We all know it’s illegal.
We’ve heard the public service announcements and the heartbreaking stories of those whose lives have been affected by either engaging in, or being the victim of someone else’s underage drinking.
Unfortunately holidays, including upcoming St. Patrick’s day, are a time when incidents of public intoxication, driving under the influence and underage drinking reach their highest.
Below are some common questions heard through the Lawyer Referral Service about the topic:
I always have a big party for St. Patrick’s Day this month, and my 17-year-old and 20-year-old son will be there as well and have asked to bring some of their friends. As long as I keep an eye on the kids and make sure they’re not getting too out of control, there’s no problem if I serve them drinks is there? I’d hate to see them miss out on the fun.
Pennsylvania, like many other states applies a “social host law” to people who decide to serve alcohol to minors at a private party. Basically the law states that if you serve alcohol to a minor, and the minor injures either themselves or someone else, the host can be sued and may have to pay damages to the injured person.
Parents who allow minors to drink in their home not only can face civil liability, but can also be charged with furnishing alcohol to minors – a charge punishable by at least a $1000 fine and up to a year in prison.
My 18-year-old daughter’s best friend was picked up for underage drinking. She thinks it’s funny and not a big deal because the police will always take it easy on someone who is young and this is their first offense. I am worried that my daughter isn’t taking this seriously and could fall into the same behavior. If she’s picked up will they be more lenient because she’s young?
Although you are a legal adult at age 18 YOU ARE NOT OF LEGAL DRINKING AGE. Not only will you be charged as an adult, you will face adult penalties as well.
Under Pennsylvania law, if you are found to have ANY measurable amount of alcohol in your system you will be charged with an underage DUI, and you will lose your license for 90 days- even if it is your first offense. You will also face fines as well, which start at $500 and go up from there. If this is not a first offense, the duration of license suspension jumps up to one year, then two and the fines will go up to $1000 for each subsequent offense.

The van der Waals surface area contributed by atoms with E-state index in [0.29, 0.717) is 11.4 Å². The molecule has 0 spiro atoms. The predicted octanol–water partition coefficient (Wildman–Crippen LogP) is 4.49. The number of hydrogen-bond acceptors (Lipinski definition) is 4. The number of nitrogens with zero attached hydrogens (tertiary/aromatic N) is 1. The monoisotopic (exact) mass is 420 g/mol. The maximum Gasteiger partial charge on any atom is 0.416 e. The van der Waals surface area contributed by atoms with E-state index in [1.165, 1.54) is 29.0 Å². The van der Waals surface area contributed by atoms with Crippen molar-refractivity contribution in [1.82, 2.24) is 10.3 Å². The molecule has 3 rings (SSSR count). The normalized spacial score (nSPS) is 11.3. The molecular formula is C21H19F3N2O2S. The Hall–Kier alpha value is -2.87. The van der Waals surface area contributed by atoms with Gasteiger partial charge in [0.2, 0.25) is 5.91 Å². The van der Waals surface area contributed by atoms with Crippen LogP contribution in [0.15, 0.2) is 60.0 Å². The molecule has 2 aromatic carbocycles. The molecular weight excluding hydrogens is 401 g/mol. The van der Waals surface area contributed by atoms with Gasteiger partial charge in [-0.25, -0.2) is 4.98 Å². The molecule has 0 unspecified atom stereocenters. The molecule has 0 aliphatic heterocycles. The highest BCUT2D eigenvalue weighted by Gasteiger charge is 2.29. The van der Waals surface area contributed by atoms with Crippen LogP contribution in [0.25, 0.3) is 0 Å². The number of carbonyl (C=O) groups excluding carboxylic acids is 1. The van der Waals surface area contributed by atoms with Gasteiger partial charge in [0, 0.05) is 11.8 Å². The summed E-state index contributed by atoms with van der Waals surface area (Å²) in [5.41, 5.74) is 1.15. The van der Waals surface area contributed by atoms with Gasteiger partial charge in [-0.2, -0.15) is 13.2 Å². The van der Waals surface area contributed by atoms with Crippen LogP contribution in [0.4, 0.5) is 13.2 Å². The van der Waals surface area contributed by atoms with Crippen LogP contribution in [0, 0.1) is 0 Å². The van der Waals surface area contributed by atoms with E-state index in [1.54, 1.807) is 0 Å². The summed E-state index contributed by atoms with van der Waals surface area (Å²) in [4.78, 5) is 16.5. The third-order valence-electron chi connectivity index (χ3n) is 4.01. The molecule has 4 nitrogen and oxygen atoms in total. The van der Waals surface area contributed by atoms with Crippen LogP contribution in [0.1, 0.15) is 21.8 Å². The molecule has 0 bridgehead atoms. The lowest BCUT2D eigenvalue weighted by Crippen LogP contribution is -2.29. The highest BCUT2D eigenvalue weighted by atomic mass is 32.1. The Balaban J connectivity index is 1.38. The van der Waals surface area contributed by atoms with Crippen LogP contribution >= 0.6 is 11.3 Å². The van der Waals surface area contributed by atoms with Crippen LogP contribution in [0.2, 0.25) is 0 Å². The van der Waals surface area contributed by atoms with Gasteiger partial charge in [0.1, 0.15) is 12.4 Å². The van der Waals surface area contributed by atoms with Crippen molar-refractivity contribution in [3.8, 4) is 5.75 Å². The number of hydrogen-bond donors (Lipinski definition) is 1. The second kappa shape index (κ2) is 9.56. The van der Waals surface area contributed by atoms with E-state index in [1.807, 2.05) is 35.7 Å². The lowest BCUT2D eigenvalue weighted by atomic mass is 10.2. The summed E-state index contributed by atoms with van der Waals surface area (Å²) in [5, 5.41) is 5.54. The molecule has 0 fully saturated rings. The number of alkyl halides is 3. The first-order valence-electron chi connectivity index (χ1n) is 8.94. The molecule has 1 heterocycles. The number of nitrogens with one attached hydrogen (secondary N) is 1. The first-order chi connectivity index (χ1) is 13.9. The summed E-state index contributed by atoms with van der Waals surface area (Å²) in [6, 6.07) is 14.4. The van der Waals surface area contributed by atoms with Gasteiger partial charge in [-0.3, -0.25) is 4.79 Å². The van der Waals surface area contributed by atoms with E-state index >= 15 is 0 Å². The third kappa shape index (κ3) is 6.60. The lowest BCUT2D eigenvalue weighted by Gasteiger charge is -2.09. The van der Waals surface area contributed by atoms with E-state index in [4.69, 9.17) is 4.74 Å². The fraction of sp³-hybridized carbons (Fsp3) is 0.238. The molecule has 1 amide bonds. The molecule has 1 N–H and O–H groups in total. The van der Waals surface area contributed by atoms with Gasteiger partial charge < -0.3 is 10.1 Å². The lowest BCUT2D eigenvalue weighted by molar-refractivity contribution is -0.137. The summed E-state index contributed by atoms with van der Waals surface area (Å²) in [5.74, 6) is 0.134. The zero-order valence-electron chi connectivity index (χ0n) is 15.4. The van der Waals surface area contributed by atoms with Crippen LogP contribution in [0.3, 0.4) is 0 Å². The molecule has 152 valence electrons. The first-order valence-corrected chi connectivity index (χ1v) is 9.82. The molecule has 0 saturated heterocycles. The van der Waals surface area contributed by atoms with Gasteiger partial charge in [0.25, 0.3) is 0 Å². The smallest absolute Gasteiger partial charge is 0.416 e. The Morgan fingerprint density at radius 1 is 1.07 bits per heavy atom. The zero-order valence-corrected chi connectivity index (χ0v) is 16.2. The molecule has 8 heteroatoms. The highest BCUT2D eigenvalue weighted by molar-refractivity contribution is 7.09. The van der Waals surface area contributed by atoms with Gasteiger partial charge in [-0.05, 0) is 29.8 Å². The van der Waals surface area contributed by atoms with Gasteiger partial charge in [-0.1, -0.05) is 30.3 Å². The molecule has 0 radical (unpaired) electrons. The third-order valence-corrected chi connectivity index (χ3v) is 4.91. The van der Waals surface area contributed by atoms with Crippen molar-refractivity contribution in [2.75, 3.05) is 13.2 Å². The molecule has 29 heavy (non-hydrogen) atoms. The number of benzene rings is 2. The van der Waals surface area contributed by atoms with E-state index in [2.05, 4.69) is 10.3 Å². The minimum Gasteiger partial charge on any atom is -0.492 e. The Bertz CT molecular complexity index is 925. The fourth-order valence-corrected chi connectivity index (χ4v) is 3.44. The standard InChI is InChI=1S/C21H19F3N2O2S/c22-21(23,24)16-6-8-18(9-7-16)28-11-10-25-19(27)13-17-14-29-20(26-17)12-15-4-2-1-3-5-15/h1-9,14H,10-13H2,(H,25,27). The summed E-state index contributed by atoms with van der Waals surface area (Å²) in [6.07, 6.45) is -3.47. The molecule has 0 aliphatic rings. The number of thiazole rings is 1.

These penalties are specifically designed to apply to someone who is young. Are they treating her differently because she’s young? Yes – this is a specific crime just for this age bracket.
My son is turning 16 and was picked up at a party for underage drinking last year. He’s a really good kid and has been on the straight and narrow since then – I think it scared him. Is there anything we need to know before he applies for his learner’s permit?
Unfortunately your son will not be able to get his learner’s permit. If a person is under 16 when they are convicted or taken into some type of diversionary program, the “license” suspension begins when they turn 16. If it was your son’s first offense, he will have to wait until 90 days AFTER he turns 16 to apply for a learner’s permit. If someone is over 16 but doesn’t have their learner’s permit, they will be ineligible to apply for a permit for the duration of what would have been the suspension. So if a person is 17, they don’t have a learner’s permit, and this is their second offense, they cannot apply for a permit for a year.
These are penalties which stay with someone for quite some time.
After a neighbor called about excessive noise, the police came to my 17-year-old daughter’s boyfriend’s home (where a great deal of her friends were drinking) and several of them, including my daughter were cited for disorderly conduct. Is this better or worse than a citation for underage drinking?
As with many things there is both good news and bad news. A disorderly conduct charge does not carry with it the possibility of losing a driver’s license, which can be very helpful if someone is currently working or attending school and needs transportation. The bad news is that it is much easier to clear a record of an underage drinking citation, rather than a disorderly conduct one. Once someone is convicted of underage drinking, they may petition the court to expunge their record once they reach 21. In the case of a disorderly conduct charge, you will need to wait five years to petition the court to expunge the record.
Again, the penalties can stay with you for a while.
As always, for any questions regarding underage drinking or for a referral to an attorney practicing in that field, contact the Allegheny County Bar Association’s Lawyer Referral Service at (412) 261-5555 or visit them online at www.pittsburghlawyerfinder.org.